Mental Health at Work
We should help to reduce the stigma of mental health at work as it can cause those who suffer from mental illnesses to feel alone, ashamed and uncomfortable. According to the World Health Organisation, a quarter of the world’s population will experience a mental disorder at least once in their life. In a lot of circumstances, people who suffer from mental illnesses are able to lead productive and fulfilling lives, including at work.
The Mental Health Foundation has estimated that the value of people who are working and have mental health problems is as high as £225 billion a year, to the economy. This equates to 12.1% of the UK’s GDP.
Here are some tips to reduce the stigma of mental health at work:
Promote and Engage in Mental Health at Work:
You cannot always see a person’s mental illness. However, it can still exist, for example, depression or work-related stress. Employers should, therefore, be proactive and engage in promoting mental health in the workplace. Managers should encourage employees to ask for help when they feel that work and life are unmanageable.
Educate staff by engaging in national awareness campaigns such as Mental Health Awareness Week [link to the blog post]. This will reduce the stigma of mental health at work. Often a person’s condition may make them feel ashamed, alone and weak. This can cause problems that add to their mental illness.
Employers and managers should ensure that they create a working environment where members of staff can speak to them about how they are feeling. By actively and non-judgementally listening, employers and colleagues can help to signpost people suffering from mental illness to the right resources.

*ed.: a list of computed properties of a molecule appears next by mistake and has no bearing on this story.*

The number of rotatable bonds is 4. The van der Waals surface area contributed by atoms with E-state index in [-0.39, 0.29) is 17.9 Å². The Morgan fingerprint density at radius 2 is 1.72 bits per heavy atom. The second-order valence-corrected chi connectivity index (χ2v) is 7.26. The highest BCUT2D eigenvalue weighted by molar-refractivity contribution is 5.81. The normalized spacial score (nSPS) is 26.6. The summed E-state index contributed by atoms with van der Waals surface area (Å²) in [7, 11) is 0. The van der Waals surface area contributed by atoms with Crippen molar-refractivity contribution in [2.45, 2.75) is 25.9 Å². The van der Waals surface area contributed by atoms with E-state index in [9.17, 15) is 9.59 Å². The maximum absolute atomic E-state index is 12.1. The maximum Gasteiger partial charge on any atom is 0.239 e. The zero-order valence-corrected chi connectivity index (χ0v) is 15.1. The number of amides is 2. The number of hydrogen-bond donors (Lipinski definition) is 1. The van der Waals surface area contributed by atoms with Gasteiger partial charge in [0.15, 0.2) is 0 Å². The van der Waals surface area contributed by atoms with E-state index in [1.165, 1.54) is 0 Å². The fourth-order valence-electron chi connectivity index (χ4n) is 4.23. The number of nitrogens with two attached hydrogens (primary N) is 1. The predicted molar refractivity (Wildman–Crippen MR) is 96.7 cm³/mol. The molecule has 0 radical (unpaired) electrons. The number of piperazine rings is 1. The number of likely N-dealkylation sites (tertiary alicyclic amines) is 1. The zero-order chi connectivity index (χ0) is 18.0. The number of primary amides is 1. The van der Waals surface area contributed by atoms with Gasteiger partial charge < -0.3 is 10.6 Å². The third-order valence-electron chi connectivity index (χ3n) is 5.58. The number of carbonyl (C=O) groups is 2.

If you need support to address the stress at work or you know someone who is, we suggest approaching the person. If they are exhibiting signs of mental illness, try listening and communicating non-judgementally. Absorb the person’s situation and try not to offer them your opinion. However, do offer them support and information on where they can get help. Also, encourage the person to get appropriate professional help and encourage other support.
Employers may not have the tools and tactics to talk to their employees about their suffering. However, it is important that they have them in place. Employers should be able to signpost employees to relevant resources such as an Employee Assistance Programme.
Employers can improve the workplace by providing appropriate resources, such as making anti-discrimination policies clear. Managers, in particular, play a pivotal role to reduce the stigma of mental illness. Employers have a duty of care to be supportive and reduce the risks of bullying in the workplace for example, by making policies clear to everyone.
Other resources include learning and development. At My Life is My Business, we provide a series of in-house courses to organisations, on how to reduce the stigma of mental health and how to administer Mental Health First Aid. You can find more information here. We want to help reduce the stigma of mental health at work and to train staff members how to recognise the signs that a work colleague may need support, such as emotional, behavioural or physical signs and help to the live fulfilling lives, particularly at work.
My Life is My Business
A summary of how to reduce stigma at work:
- Reduce the stigma of mental health at work by promoting and engaging mental health at work by participating in national campaigns, such as Mental Health Awareness Week.
- Secondly, listen non-judgementally whether you are an employee or a colleague of someone who is suffering from mental health.
- Finally, provide appropriate resources such as access to your Employee Assistance Programme, making anti-discrimination policies clear, and learning and developing to reduce the stigma of mental health at work.
In addition to in-house courses, at My Life is My Business, we also provide a series of open courses that you can find more information about here. We deliver Mental Health First Aid courses, to help individuals and teams, recognise signs of mental illness. Please get in contact with us, for more information. Read one of our testimonials here
Comment below telling us how you think employers should help to reduce the stigma of mental health at work. We’d like to know your views.